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The AR Group

How to Title Your Title: Understanding Differences in Property Ownership

By Vanessa Barnett

You and your partners may own a profitable commercial building in downtown Denver, or may have a ski house in Vail, a primary residence in Boulder, or vacant land in Elbert. But do you know HOW you own that property? If you don?t know how you own your land, you are not alone. Most people, even many ?investors?, don?t understand that there is more than one way to own land, and each has its advantages and drawbacks.

Sole Ownership or Tenancy in Severalty: Despite the name, it means an individual or corporation owns the complete and total property by itself. The benefit is that the sole owner is the sole decision maker about the property and can lease, sell, pledge or encumber the property as s/he sees fit. A potential downside is that the sole owner is also responsible for real estate taxes and the property is at risk from the owner?s creditors.

Tenancy in Common: Equal or unequal undivided ownership of the property by two or more owners. This type of ownership is beneficial for investment properties and when unmarried couples buy property together. A tenant in common has all of the same rights as sole ownership, except subject to the co-owner?s rights. So, for example, a judgment creditor lien will only attach to that portion of the property subject to the lien. While a tenant in common can lease, sell, pledge, or encumber his/her portion of the property, practically speaking it is difficult to find a tenant, buyer, or lender for only a portion of a property. Also, co-owners will often have a difference of opinion as to how to manage or use the property. Because property use conflicts can lead to costly lawsuits, co-owners are strongly encouraged to have a co-tenancy agreement drafted to deal with common and reasonably anticipated issues before they arise.

Tenancy by the Entirety: Only available in certain states, this is a form of ownership that is only available to married couples, or in some cases, domestic partners. Each spouse is deemed to own 100% of the property and the property may not be sold without the agreement of both parties. The right of survivorship exists so that if one spouse dies, the other spouse becomes the sole owner. If the spouses divorce, the property reverts to a joint tenancy.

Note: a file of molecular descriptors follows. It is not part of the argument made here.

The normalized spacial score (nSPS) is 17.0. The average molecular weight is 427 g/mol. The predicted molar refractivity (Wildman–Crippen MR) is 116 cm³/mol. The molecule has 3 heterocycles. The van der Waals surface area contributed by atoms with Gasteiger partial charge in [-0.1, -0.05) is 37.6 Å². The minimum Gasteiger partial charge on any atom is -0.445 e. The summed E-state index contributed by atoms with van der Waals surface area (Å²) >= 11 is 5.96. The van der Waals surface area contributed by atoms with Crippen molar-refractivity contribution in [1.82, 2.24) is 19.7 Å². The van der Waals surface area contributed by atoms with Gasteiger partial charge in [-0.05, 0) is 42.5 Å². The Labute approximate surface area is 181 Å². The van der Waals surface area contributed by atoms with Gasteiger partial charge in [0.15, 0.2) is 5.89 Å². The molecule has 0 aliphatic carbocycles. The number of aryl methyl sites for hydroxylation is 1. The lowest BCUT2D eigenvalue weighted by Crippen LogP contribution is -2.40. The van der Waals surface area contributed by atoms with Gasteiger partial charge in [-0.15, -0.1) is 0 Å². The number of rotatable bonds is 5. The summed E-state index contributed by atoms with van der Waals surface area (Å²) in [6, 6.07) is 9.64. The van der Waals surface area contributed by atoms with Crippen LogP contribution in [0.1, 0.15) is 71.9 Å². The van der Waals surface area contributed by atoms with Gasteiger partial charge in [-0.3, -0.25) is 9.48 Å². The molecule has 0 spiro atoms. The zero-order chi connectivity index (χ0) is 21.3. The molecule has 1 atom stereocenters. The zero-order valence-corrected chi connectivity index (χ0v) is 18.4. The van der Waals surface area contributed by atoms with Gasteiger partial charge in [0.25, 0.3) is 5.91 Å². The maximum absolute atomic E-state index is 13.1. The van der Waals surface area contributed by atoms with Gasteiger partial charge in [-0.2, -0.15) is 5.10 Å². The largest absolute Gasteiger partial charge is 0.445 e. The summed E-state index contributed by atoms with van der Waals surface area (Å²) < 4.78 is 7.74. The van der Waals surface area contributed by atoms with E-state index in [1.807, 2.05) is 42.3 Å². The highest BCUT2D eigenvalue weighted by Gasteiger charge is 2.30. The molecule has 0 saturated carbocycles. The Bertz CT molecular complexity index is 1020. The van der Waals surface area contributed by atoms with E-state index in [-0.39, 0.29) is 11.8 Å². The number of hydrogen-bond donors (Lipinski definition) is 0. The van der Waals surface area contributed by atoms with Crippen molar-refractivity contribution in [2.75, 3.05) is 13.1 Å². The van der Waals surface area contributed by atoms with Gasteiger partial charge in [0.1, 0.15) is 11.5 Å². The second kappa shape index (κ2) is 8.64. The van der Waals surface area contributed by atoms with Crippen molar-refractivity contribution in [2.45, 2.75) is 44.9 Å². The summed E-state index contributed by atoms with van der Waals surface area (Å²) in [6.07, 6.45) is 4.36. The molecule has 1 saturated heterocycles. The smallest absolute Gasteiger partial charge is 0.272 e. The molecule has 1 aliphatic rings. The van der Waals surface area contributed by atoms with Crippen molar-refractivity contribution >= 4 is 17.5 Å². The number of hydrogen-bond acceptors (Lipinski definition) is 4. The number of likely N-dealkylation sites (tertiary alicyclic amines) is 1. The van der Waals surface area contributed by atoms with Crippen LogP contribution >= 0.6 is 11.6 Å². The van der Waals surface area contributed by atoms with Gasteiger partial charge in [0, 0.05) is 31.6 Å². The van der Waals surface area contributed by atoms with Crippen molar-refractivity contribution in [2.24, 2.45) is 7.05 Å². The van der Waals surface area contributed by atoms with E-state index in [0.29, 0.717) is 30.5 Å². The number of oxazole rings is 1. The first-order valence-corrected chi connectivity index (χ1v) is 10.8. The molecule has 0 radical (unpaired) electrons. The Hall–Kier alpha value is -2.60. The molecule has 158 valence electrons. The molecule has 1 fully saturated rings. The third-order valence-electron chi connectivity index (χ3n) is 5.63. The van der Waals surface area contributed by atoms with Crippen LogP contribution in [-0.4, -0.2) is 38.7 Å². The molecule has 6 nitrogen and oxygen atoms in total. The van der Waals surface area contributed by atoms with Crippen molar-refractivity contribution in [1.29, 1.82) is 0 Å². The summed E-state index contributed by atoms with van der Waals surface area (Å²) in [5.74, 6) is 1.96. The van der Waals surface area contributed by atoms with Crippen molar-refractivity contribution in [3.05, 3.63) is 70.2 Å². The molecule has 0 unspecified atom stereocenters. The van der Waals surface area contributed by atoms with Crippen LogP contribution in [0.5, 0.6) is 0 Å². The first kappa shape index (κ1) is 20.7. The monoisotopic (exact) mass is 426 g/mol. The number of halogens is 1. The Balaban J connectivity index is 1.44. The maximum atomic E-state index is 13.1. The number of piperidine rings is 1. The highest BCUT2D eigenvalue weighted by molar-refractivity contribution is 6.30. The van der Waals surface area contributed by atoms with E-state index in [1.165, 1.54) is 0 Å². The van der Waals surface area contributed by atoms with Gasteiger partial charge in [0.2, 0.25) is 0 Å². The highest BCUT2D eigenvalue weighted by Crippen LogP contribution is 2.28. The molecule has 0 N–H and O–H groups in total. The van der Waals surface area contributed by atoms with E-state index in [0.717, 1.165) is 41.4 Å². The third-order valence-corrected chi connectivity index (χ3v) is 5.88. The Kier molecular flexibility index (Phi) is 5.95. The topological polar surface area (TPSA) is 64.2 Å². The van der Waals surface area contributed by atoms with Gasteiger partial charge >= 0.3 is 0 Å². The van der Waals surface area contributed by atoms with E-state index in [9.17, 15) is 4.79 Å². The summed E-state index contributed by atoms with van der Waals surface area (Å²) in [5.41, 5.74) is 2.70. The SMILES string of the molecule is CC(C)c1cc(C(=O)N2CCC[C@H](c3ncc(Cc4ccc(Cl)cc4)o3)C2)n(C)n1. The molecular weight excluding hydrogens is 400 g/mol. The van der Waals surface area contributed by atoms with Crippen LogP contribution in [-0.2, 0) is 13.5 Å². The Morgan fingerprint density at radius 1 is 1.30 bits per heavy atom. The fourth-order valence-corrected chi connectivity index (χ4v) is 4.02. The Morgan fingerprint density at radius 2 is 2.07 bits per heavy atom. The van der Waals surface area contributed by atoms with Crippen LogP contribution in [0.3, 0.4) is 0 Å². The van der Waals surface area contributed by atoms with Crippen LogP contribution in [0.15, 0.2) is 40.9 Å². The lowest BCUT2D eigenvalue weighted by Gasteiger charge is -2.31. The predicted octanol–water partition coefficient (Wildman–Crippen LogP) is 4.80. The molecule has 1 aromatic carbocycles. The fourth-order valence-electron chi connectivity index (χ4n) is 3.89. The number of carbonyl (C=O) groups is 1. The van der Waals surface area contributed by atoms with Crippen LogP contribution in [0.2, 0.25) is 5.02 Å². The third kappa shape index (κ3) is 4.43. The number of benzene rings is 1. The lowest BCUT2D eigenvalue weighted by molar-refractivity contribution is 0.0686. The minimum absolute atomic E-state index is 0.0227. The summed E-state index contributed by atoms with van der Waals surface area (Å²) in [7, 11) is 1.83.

Property held in this form cannot be reached by a creditor of only one spouse. A creditor would need to have a judgment against both spouses to force a sale of the property. The sole exception to this protection is from the IRS.

Joint Tenancy: Often called a ?Joint Tenancy with Right of Survivorship?, this type of ownership means that when one tenant dies, that owner?s interest reverts to the other owner or owners automatically. This type of ownership has several variations among the states as to the specific rules pertaining to this type of ownership. Joint tenancy is often used to avoid probate, as upon the death of one owner, the property automatically reverts to the remaining owner(s). However, holding title in this manner often undermines the deceased?s intended estate planning by transferring title in contravention of a will, or passing to one child to the exclusion of other children. Joint tenancy in Colorado can also cause a loss in Medicaid eligibility unless done properly. Property owned in this manner is subject to the creditors of all of the joint tenants. Accordingly, a judgment against only one owner could force the sale of the entire property.

SMART TIP: The time to begin to consider the form of ownership for a real estate purchase is well before Closing. Remember to consider the pros and cons associated with different ownership forms in light of your business, personal, and estate planning considerations.

At the AR Group, our attorneys will work with you to provide a comprehensive overview of your ownership structure and your assets to assist you with the purchase or sale or land, assistance with a co-tenancy agreement, or any of your commercial or residential real estate purchases.